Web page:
Pam’s unexpected dance in life – starting, growing, and succeeding at her urban goat dairy, The Dancing Goat, was a pleasure to visit.  It’s a joy to see this woman who recreated her career to find her passion in agriculture and exciting to see as she spreads her love to the next generation of FarmHers.

17 thoughts on “The Dance of Life Leads to The Dancing Goat

  1. I really enjoyed reading this. I learned about the goat industry and this is helpful to me because I have goats and needed some more information on them in order to show them at the county fair. this was very helpful.

  2. I love thus story and how it talks about how she went from low to higher and higher.I also liked seeing how much people helped her when she had more work to do.An another and last thing I liked was that it just talks about farming because my dad and my grandparents live on a farm.

  3. I liked the article because it tells us that we can start a helping at farm at a young. I learned that if you want to start a farm it is good to have good Volunteers. This helps us show how to grow a farm with good help

  4. Nora 4 odd Mrs.Arey’s health class
    I loved reading this passage.This passage tells us that we can start helping at a farm at a young age.I learned to start a farm you need good volunteers to help.

  5. I love how you named the company because it reminds me of a dancing goat I saw once. I think that you were right to make goat products because you improvised with what you had, goats! Who knows maybe I’ll find out how to make goat products and it might be fun to do.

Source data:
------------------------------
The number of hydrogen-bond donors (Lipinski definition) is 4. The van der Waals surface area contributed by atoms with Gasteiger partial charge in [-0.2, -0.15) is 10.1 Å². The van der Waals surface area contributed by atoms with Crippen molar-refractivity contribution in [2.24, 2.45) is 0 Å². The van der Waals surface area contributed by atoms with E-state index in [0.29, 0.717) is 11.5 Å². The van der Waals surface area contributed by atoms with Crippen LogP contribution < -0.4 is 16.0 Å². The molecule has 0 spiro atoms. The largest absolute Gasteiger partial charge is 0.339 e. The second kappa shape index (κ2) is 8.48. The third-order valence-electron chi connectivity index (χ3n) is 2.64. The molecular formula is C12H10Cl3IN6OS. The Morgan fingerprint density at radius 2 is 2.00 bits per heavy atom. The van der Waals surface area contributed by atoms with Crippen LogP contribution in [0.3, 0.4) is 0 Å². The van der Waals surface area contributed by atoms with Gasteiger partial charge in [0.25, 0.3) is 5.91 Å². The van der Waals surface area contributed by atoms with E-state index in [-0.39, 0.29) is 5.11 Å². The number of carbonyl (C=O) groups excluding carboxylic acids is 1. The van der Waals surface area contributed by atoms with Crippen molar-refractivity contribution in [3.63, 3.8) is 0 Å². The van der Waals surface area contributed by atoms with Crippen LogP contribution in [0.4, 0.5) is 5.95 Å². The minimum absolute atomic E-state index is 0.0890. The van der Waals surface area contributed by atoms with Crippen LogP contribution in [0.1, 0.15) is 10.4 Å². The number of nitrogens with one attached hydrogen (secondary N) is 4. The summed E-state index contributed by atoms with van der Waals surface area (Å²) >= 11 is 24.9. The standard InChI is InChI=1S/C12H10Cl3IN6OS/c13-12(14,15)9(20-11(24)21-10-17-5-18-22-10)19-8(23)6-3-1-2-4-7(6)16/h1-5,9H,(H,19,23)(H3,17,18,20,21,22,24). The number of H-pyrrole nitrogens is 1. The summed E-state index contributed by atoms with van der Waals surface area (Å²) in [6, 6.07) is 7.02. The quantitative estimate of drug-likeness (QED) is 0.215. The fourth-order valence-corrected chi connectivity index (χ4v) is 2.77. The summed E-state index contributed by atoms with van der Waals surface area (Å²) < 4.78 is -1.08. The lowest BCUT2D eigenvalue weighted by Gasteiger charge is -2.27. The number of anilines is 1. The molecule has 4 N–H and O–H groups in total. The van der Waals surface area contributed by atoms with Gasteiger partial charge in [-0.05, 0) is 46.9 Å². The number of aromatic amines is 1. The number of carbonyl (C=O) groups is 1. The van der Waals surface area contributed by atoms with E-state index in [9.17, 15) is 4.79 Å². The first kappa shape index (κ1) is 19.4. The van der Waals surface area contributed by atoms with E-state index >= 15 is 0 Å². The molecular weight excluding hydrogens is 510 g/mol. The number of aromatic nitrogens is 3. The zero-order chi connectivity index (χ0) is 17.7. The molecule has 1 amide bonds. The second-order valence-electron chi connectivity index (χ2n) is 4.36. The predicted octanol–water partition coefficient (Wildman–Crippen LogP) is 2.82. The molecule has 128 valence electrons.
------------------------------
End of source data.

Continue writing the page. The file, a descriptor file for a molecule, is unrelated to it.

6. i love this story because it tells of a person who did not know how to farm then the person did learn how to farm and let kids help her farm.

  7. Looking at this article, I’m that Pam started dairy because of her son. Wow! This is a wonderful, well written, inspiring piece of work.

  8. This is interesting because she made goat things for the dancing goat memories and a diary about pam. i can find this useful because of how she made the products.

  9. I like this article because of the company name and how you explain the memories. I find the process of making the products useful. And something I think is important is how they made stuff for the goat so it does not feel left out!!

  10. Dear Pam,
    I love all of the hard work that you do. You are a strong women, and I love it! I love that Pam was not afraid to ask for help.

    – Makaiya 1E

  11. I liked the article because it taught me that dancing goats are a thing and this is useful info because I have been a dancer since I was 3 so, this might be something I would like to try.

  12. hello, I liked this one because she successfully made a farm she liked even tho she lost a career.

  13. I liked this article because it taught me that there are many steps to be are FarmHet and it takes a lot of effort.

  14. I liked it because the goats are very cute and it was neat to see the lady lose her job and then have a career involving the goats .And it was neat that she involved the FFA kids in the business.